RIDGEFIELD, Conn. - The Ridgefield Police Department learned of the death of a 15-month-old boy who was left in a hot vehicle Monday from the staff at Danbury Hospital, according to the statement from police.
"The father drove his 15-month-old son to the hospital after discovering him in his vehicle," Ridgefield Police Capt. Jeff Kreitz said in an email at 10:21 p.m. Tuesday. "The family resides in Ridgefield."
At this time the Office of the Chief Medical Examiner (OCME) has not determined the infant’s cause of death," the email said. "The cause is listed as pending."
Ridgefield police offered few details on the case involving the heat-related death of the boy, and Kreitz earlier had refused to answer questions from the media after a brief news conference Tuesday outside the police department.
The 15-month-old boy was left unattended Monday inside the parked vehicle in Ridgefield as temperatures soared to nearly 90 degrees with high humidity, according to a police statement.
"On July 7, 2014, at approximately 6 p.m. the Ridgefield Police Department was notified about the tragic death of a 15-month-old boy," said the first statement from the Ridgefield police. "It was reported to police that the infant was left unattended inside of a parked vehicle for an extended period of time. The cause of death is yet to be determined. Police are investigating this incident. Our thoughts and prayers are with the family during this difficult time."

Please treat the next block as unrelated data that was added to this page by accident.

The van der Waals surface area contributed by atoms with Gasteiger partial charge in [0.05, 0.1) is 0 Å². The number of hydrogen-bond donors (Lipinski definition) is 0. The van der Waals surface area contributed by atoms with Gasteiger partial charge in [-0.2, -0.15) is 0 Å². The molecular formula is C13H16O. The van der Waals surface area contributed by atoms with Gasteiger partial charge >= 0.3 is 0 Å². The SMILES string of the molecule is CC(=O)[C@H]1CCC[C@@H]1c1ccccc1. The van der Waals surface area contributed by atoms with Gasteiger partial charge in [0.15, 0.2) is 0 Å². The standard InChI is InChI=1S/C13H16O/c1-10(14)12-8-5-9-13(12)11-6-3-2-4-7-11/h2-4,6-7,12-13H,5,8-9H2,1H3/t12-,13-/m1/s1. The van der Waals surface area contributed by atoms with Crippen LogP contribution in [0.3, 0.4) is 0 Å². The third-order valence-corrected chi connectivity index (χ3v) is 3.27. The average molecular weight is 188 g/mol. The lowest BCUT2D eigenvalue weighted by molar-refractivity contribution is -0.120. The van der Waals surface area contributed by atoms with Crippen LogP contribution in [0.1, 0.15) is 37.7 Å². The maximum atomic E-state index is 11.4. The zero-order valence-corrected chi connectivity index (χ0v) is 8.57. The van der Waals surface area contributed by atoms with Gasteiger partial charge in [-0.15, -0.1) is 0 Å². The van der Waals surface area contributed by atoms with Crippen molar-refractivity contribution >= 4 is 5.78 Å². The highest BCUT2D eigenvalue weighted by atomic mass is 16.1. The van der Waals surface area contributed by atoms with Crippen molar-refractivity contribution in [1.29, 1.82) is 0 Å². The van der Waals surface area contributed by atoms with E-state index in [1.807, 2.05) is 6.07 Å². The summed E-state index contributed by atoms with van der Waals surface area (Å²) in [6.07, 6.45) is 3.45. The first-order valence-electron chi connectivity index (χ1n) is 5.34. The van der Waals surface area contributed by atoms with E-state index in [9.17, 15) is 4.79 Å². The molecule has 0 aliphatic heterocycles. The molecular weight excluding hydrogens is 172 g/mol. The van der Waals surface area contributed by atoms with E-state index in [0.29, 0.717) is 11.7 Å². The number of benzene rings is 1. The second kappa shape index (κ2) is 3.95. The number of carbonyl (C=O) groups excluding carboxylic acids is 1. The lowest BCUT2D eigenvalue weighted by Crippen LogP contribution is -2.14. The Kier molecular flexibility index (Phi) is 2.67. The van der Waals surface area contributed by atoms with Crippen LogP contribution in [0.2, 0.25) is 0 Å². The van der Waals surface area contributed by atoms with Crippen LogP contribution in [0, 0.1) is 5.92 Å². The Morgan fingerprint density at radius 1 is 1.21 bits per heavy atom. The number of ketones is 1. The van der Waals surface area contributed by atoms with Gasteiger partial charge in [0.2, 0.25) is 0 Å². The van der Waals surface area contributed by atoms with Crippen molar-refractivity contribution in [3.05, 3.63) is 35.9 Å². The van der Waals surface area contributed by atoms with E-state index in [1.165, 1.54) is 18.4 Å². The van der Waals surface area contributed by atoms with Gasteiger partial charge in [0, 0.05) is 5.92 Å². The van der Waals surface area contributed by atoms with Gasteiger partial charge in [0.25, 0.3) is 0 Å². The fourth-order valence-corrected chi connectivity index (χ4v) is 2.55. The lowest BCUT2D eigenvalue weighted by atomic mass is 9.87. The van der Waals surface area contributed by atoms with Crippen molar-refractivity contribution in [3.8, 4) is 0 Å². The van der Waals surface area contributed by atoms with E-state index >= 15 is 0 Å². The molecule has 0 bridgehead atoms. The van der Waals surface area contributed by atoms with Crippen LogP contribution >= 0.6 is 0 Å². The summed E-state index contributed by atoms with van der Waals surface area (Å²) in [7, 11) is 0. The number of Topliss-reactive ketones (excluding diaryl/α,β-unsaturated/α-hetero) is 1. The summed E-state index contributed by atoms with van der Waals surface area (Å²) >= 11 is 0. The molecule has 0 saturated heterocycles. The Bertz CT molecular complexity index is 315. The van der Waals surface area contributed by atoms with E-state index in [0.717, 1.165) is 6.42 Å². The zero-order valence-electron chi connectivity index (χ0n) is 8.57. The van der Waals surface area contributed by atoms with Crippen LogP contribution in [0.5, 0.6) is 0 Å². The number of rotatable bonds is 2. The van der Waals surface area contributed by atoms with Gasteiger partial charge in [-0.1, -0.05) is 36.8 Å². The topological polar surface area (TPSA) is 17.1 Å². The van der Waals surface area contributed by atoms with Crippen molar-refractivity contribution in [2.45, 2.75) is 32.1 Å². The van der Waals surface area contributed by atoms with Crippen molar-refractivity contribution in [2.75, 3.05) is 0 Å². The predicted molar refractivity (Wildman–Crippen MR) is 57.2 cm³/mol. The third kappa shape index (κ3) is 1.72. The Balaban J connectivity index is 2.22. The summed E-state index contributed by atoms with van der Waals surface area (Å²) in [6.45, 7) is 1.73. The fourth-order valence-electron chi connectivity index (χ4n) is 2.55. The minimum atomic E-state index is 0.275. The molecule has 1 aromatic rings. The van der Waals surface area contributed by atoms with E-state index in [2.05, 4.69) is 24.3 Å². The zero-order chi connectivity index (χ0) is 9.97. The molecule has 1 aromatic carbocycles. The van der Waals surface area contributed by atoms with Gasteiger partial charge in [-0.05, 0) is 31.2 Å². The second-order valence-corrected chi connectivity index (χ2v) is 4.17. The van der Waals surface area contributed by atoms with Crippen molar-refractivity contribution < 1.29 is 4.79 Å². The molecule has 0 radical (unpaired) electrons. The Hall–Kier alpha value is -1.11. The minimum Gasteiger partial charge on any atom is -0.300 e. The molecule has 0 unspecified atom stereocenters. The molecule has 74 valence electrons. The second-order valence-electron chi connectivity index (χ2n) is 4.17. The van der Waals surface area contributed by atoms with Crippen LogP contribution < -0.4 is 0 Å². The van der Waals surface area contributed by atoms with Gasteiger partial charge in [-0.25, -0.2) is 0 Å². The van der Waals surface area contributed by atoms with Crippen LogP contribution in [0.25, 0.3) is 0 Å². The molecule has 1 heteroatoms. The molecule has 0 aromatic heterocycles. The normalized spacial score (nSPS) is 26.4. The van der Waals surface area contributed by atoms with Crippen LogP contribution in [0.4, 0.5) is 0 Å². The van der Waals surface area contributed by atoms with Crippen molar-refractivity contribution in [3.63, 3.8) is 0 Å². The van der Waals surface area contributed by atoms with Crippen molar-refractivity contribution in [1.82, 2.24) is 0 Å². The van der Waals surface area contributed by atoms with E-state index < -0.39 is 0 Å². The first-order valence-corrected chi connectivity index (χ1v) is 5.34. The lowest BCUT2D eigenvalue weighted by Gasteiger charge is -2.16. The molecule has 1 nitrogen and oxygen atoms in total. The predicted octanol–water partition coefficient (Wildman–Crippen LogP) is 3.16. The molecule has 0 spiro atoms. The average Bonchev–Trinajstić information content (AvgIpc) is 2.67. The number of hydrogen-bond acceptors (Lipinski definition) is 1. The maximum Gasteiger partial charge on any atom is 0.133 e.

Kreitz read the full statement above to an afternoon news conference attended by local media as well as media from across Connecticut and the metro New York region.
The cause of death is listed as pending with the state Office of the Chief Medical Examiner.
The identity of the toddler and his family was not released. It was not known where the car was parked, why the young child was in the car, whether any charges would be filed or any further circumstances of the case. The Ridgefield Fire Department said it was not involved, and no 911 calls were received about the case.
Longtime Ridgefield resident Barbara Baughman said the boy's tragic death was a stark reminder of how she almost lost her youngest daughter in a similar way. In 2002, the family accidentally left then-1-year-old Emma in the car for 45 minutes at their home, she said.
The car window was wide open and Emma was safe, but Baughman and her family invented Emma’s Inspirations, or little rhymes on a car window decal to remind parents to double check their cars. The decal says, "Closed cars don't breathe, check your seats before you leave," with stick figures of two kids, a dog and a cat.
The Connecticut State Police cautioned residents about the dangers of leaving a child in a hot car.
"Leaving a child of any age unattended inside a closed and/or locked vehicle when summer temperatures begin to sizzle is dangerous" and can be fatal, the Connecticut State Police said in a statement released Tuesday.
The danger escalates even further in summer, said Gary Lessor, assistant to the director of Meteorological Studies and Weather Center at Western Connecticut State University in Danbury.
"Whenever the sun is at a high enough angle, which s basically from May through early September, you should never leave people or pets in the car," Lessor said. "Even on a 70-degree day with sunshine, the temperature in the car can still rise above 100 degrees because the solar radiation gets trapped in the car."
The New Canaan Police put out the child safety tips in three steps:
- Never leave a child alone in a car.
- Look in your vehicle before locking the door.
- Call 911 if you see a child left in a car.
In 2013, 44 children nationwide died due to automobile heat-related deaths, and 15 have died this year.
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